There is something in the culture of the audience too. Public apologies have become part of the accepted script of redemption. In politics especially, apologies are “normative and expected,” Schumann said, and are therefore sometimes “diluted in their value.”
So not apologizing when the opportunity so clearly presents itself is all the more striking. “People are aware that an apology is missing,” Schumann said.
Why would he apologize, though? He is at no risk of formal sanction. Dion has no power to order penalties, so when Trudeau says he takes responsibility, that is that. It is a statement more of fact than morality.
What we did over the past year wasn’t good enough. But at the same time I can’t apologize for standing up for Canadian jobs
The partisan Liberal concern is obviously with the judgment of voters. Evidently a calculation has been made about the public’s willingness to either accept he did nothing wrong, or otherwise to forgive without being asked to. There may even be a certain charm in this air of defiance.
As Schumann sees it, Trudeau could apologize to Jody Wilson-Raybould, who resigned rather than capitulate and is running as an independent, now with her story vindicated. He could apologize for lying at the outset when he said initial reporting in The Globe and Mail was false. He could say sorry for the ethical breach as outlined in the commissioner’s report.
But as Trudeau has said, he does not believe he did anything wrong, notwithstanding his acceptance of the report that concluded he did.
“He has very little room to deny his behaviour anymore,” Schumann said. So he is “trying to justify his decision making” and “moralize his behaviour… He’s still trying to say, ‘Look, I have your best interests at heart.’”
When people apologize, they usually take responsibility. But not always. Sometimes people apologize for things beyond their control. And not vice versa.
“Taking responsibility does not necessarily mean you accept wrongdoing” said Michael Ross, distinguished professor emeritus at the University of Waterloo. “That’s not so unusual.”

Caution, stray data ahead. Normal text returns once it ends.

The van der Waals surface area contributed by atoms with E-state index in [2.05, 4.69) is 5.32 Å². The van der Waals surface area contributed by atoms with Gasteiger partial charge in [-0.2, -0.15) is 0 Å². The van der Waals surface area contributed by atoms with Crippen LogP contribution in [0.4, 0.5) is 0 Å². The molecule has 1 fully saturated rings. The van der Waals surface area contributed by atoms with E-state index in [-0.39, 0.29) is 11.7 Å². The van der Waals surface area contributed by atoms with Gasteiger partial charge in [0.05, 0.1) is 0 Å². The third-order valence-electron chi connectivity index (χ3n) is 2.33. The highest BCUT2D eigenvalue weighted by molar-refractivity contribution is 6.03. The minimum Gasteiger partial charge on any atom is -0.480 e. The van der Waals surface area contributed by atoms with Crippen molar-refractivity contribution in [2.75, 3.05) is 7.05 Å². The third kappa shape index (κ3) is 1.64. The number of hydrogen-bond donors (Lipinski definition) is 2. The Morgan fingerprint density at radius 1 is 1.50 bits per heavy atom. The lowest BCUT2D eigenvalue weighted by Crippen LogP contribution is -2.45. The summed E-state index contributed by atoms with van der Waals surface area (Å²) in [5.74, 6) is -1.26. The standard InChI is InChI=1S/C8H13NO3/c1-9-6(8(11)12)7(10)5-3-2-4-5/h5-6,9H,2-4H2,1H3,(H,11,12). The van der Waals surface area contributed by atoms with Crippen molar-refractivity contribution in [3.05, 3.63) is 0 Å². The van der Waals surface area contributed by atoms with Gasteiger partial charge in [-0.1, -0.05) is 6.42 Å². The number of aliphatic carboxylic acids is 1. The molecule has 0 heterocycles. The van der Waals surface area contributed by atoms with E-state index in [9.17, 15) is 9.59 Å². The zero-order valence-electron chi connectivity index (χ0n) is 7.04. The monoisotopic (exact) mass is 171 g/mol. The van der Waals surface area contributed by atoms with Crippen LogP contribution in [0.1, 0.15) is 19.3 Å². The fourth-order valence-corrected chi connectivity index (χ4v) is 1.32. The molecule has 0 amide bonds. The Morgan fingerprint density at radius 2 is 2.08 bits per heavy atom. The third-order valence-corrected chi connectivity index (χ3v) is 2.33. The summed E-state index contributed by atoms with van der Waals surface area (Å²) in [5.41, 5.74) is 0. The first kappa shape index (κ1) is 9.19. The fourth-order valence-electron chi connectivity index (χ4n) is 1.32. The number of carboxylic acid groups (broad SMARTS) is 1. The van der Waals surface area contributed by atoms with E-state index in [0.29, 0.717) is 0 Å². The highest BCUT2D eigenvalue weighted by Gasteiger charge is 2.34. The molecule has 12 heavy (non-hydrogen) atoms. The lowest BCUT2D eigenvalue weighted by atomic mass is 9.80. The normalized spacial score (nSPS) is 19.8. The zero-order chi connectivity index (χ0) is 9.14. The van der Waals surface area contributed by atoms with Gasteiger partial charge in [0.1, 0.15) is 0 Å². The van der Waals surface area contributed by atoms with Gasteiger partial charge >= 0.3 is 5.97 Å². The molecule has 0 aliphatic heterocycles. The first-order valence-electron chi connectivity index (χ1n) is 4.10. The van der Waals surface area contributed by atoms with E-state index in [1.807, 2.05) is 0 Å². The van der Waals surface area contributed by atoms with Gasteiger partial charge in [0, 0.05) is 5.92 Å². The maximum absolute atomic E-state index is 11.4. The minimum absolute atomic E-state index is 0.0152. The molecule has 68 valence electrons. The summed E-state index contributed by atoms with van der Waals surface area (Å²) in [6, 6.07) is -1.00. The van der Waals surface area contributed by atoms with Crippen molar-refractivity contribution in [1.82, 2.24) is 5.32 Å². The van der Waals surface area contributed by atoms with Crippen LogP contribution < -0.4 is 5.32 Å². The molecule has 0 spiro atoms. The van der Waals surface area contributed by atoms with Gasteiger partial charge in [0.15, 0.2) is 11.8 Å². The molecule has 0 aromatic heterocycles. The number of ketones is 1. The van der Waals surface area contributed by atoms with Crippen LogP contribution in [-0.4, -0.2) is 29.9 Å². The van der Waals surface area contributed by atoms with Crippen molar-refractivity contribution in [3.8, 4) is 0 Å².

Part of apology is to acknowledge you cause harm, he said, but Trudeau does not feel he has to say those things, because he believes his intentions were honourable.
Timing matters, of course. “He’s had several opportunities to take responsibility. It’s too late after the fact,” said Wong.
In the broadest sense, responsibility is a stereotypically conservative virtue, and apology is a liberal one.
Schumann said her research with others has shown that conservatives in general are both less likely to offer apologies and less likely to be impressed by them. In an election year especially, that human psychology can often be reflected in partisan strategy.
Way back in 2002, after U.S. Senator Trent Lott offered a smug and unconvincing apology for racist remarks, Washington Post critic Philip Kennicott wrote that politicians “may have a Hamlet complex (indecisiveness) or a Lear complex (insecurity) but they almost never have a Macbeth complex (guilt).”
As criticism of political theatre, this observation holds up today. And if Canadians have learned anything for sure from the SNC Lavalin affair, it is that Trudeau has none of those Shakespearean complexes.